Brooklyn singer/songwriter These Bare Hands (a.k.a. Marc Smith) releases ‘Battle Of The Sexes,’ a seductive new single following his 2019 debut album Nothing Is Ever Lost. The songwriter’s grizzled tone and plaintive lyrics join folk sensibility with rock. Self-produced and recorded with equipment he builds by hand, the songwriter/multi-instrumentalist/audio engineer makes poignant work of his Do-It-Yourself pseudonym.
Nothing Is Ever Lost is an autobiographic reverie linking up to his 20 year run in New York, its electric overtones invoking a harder and more determined artist who still looks over his shoulder. "No one gets letters like the ones you sent anymore to my door from Shady Grove / I am still a kid learning the latest tricks to show off when you get home,” he sings in ‘Shady Grove,’ a lilting glance in the rearview mirror at the artist’s own provenance. "I practice small kindness cause that's the way you taught me long ago,” he acknowledges, displaying at once the joy and melancholy of generational change.
"I loved recording ‘Shady Grove’ because I had built my first guitar pedals and tube amp,” Marc comments. "Running my vintage Gibson ES125 through them gave this slow burn sound which I like to contrast with clean acoustic guitars in my songs. They walk a line that's strong yet sympathetic - soft core rock or hard core folk. It's very much the sound of ‘New York City’ too. By then I'd created a classic API mic pre amp, Neve EQ and 1176 compressor - a signal chain from heaven."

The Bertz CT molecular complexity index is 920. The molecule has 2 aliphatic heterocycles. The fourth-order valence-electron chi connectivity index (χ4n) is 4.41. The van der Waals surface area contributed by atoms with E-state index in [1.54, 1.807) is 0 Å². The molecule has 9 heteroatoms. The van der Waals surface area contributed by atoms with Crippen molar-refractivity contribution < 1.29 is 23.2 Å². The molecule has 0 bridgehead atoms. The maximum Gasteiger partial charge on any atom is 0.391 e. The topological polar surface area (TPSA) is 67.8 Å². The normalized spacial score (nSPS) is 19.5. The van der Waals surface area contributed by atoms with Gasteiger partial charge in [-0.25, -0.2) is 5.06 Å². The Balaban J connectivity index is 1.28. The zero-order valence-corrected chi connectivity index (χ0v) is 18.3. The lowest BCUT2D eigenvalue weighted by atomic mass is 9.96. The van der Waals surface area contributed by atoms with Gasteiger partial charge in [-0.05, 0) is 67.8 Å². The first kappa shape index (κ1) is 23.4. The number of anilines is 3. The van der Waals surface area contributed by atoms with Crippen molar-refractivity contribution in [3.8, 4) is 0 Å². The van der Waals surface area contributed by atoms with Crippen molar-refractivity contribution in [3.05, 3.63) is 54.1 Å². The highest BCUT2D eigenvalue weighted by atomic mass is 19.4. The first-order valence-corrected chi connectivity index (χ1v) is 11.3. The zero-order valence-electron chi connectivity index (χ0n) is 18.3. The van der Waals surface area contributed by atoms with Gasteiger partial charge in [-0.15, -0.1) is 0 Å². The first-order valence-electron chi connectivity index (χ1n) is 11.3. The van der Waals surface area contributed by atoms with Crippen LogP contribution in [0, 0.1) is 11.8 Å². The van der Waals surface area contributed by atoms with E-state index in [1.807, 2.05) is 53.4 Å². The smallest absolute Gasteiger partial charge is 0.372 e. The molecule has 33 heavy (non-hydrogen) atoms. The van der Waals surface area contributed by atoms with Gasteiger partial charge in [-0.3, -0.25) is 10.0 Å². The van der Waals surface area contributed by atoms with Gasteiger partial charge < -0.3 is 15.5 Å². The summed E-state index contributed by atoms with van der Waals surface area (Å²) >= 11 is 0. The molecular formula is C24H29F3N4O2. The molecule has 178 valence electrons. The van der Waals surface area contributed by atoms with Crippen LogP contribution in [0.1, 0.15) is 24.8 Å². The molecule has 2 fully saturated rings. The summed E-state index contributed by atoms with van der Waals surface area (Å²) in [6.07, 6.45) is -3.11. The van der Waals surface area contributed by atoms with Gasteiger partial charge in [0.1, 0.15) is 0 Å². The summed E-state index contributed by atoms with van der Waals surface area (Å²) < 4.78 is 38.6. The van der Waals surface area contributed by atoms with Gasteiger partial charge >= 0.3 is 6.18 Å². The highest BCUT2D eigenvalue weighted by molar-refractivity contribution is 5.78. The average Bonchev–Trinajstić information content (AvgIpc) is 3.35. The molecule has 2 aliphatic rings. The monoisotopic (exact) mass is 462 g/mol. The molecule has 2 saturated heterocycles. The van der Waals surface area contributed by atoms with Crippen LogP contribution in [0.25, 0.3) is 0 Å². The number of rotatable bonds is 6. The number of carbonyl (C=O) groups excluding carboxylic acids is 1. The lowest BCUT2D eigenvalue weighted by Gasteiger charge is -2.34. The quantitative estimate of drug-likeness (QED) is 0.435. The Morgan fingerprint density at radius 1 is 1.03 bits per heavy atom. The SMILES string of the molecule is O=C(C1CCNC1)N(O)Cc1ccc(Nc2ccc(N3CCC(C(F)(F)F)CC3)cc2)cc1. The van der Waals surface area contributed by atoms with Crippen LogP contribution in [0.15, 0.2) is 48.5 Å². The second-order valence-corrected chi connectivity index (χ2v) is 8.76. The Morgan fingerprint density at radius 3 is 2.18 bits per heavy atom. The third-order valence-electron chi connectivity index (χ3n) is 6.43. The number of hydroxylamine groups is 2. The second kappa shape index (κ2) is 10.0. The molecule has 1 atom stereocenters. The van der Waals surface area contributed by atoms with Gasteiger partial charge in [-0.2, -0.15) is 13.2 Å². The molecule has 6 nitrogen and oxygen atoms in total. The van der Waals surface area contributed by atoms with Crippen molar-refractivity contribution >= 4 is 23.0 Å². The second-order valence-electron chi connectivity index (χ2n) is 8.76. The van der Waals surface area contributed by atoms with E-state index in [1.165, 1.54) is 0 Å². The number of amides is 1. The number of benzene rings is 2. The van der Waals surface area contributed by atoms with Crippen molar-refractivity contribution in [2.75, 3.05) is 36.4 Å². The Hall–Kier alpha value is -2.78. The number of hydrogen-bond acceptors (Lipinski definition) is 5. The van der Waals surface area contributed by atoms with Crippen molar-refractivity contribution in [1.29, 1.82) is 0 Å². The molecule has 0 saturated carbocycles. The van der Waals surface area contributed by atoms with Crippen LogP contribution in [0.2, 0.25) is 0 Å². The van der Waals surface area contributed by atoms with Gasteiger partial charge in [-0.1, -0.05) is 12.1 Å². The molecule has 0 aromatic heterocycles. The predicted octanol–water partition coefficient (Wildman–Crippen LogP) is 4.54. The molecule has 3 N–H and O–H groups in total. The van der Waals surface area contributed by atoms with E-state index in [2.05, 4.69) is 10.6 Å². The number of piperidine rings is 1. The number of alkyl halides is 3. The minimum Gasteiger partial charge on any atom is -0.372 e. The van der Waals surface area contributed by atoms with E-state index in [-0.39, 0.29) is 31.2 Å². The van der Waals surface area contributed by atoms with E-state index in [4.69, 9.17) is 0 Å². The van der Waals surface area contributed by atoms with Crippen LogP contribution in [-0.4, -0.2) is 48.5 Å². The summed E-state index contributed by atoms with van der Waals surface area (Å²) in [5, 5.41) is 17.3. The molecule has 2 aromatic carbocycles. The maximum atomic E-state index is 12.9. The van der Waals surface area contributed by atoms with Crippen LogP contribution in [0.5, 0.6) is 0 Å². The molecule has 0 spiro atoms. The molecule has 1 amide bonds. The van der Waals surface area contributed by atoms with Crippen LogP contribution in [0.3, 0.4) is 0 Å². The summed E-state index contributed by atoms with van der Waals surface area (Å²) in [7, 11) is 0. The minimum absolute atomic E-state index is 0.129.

'New York City' is a soulful scream to the city that never sleeps and for countless creatives, in particular, a metaphor for the messy artistic process. "I’m sorry I didn’t mean that” follows the angry “You might bring me to my knees but I’ll drag you down I guarantee kicking and screaming” and “Forgive me I still love you if you’re willing,” ultimately resolving with a hopeful plea familiar to all those seeking affirmation: “Do you still need me?”
"The first song I ever wrote was also the moment I began learning to record," Marc continues. "Recording is an infinite universe and then came building my own gear, which personalized the songs even more. Apart from their sound, analog equipment has a lot of physical beauty and interesting science that deepen my relationship with music all the time. So, the process has come full circle and it's very rewarding."
Other standout tracks are ‘Half Way to Grace,’ a mid-tempo rocker reflecting the comfort and contentment of love’s bonds, written to celebrate the steps in that journey of commitment. ‘Anywhere With You’ is a duet with his wife Lauren in the great tradition of George & Tammy. The record finishes with a hymnal-like ‘Go On,’ affirmation of continuity following a painful loss: “it's perfect but he's not here to see / but rejoice in a sweet melody / he wants everyone up on their feet.”
These Bare Hands and Nothing Is Ever Lost are old growth - knowing, patient, and insightful work from an artist whose honest craft extends from root to branch.